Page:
Employment in the UK has hit a record high. Almost 76% of the population aged between 16-64 is in work according to data released last month. And full employment is beginning to be reflected in pay packets. Average wages rose 3.4% year on year in November after increases of 3.3% YoY in October, and 3.1% YoY in September. This is the first time since the start of the financial crisis over ten years ago, that wages have risen by more than 3% in three consecutive months.
Wage pressures seem to be building. Confirmed by a financial controller surveyed “Salaries are creeping up, and companies are mindful of trying to keep good people.”
However 53% of those questioned by Reed Accountancy & Finance said that finance salaries are increasing by just 0-2% pa. That is extraordinary, given the economy started recovering in 2010 – we are now in our ninth year of (albeit sluggish) economic expansion. Only 10% of those questioned said that salaries were rising by more than 4%. For historical perspective, in the three years before the crisis (2004-07) average wages rose between 4-6% each and every year.
The survey also suggests the finance industry has mixed opinions on whether paying up is the only way to attract candidates with the required skills. Questioned, half said salaries needed to be increased to hire the right people and half said it wasn’t necessary.
“People leaving for more money is rife within the industry” – Finance Manager. It also seems qualifications are financially rewarded - 40% of firms questioned would be willing to pay a higher salary for a formal accounting qualification. “As employees are achieving qualifications, their salaries are increasing.” – Sandra Tyler, Head of Human Resources, White Light Ltd.
The survey does suggest a couple of reasons why wage growth is still muted, despite record employment.
Over 60% of those questioned say there has been a decrease in the number of employees leaving in search of a higher salary elsewhere. This is extraordinary because normally when workers are in short supply, as they are now, moving jobs is an easy way to increase pay.
But uncertainty over Brexit seems to be persuading staff to stay in their current jobs because of job security - confirmed by a number of those questioned in the survey. If the economy slows in the future, then it is safer to be employed at a firm where you have been for years. Last In First Out is not just an accounting inventory principle, but also tends to apply to redundancies.
Despite this unwillingness to move, 55% of employers questioned have increased salaries to retain key staff. And that has led a few to ponder on the need for more training and career progression.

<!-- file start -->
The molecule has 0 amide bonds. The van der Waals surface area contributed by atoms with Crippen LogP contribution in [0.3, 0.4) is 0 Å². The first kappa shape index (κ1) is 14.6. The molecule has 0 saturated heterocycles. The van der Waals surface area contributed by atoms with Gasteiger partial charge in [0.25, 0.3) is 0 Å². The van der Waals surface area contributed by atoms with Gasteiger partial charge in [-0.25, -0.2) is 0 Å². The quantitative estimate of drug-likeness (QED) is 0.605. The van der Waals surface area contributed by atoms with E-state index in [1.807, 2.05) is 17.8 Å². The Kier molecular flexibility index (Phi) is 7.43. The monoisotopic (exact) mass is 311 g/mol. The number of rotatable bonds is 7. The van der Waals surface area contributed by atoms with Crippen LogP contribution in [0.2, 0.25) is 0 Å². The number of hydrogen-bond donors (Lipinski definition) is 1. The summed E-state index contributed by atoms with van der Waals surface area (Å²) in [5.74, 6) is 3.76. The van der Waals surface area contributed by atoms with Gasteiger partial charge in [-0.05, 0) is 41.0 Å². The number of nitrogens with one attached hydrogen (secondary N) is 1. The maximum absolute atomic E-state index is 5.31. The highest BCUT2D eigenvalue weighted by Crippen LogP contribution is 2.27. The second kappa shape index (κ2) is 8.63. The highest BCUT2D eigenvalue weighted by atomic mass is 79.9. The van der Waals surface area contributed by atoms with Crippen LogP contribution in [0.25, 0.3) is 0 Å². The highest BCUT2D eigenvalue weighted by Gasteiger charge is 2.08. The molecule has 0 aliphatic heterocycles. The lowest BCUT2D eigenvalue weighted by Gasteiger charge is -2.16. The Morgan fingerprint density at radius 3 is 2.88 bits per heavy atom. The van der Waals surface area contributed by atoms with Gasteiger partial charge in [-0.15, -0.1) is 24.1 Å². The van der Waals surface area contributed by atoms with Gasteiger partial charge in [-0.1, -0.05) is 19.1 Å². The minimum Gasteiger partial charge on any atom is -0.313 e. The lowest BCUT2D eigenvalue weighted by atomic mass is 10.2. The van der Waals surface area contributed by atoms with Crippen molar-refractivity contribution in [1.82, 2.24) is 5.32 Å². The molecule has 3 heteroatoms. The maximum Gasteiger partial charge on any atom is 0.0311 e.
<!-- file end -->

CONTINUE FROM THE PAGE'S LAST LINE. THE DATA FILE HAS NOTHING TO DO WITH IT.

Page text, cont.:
“I now realise that we need to be training people ourselves and ensuring we pay them the going rate.” Clare Jady, Partner, Hull Jady.
When people leave it tends to be for a job closer to home or career progression, rather than just a salary increase
Alan Lomas, Finance Director, Procure Plus
And that comment from Mr Lomas brings us to the second factor that may be holding wages down - employees’ desire for a work life balance. Many questioned said this was just as important as salary. Things like flexible working, limiting working hours and a good commute are all important to attract and keep key employees: “We tend to retain our staff with salary and benefits and work life balance” – Bal Desai, HR Manager, Wilder Coe.
We have spent more time developing the benefits package so salaries are not now the be all and end all
Melody Horncastle, Recruitment Manager, Cyannode
Over the last few decades, there has been a huge surge in interest in flexible working opportunities. And on a personal note, as a working mother of two, flexible working is the key reason I choose to work as a freelance broadcaster and writer – I can juggle it with the commitments to my family. I can take my daughter to football practice on Thursday evening, my son to swimming on Monday night and my 80 year old Mum to hospital if she needs to go.
So in summary, there has recently been an uptick in wages, but it’s been muted so far thanks in part, to Brexit fears and societal changes. But although society has changed forever at some stage Brexit will end. And that has led many businesses to worry about recruitment once immigration is curtailed. That really could kick start wage inflation (provided the economy hasn’t collapsed beforehand).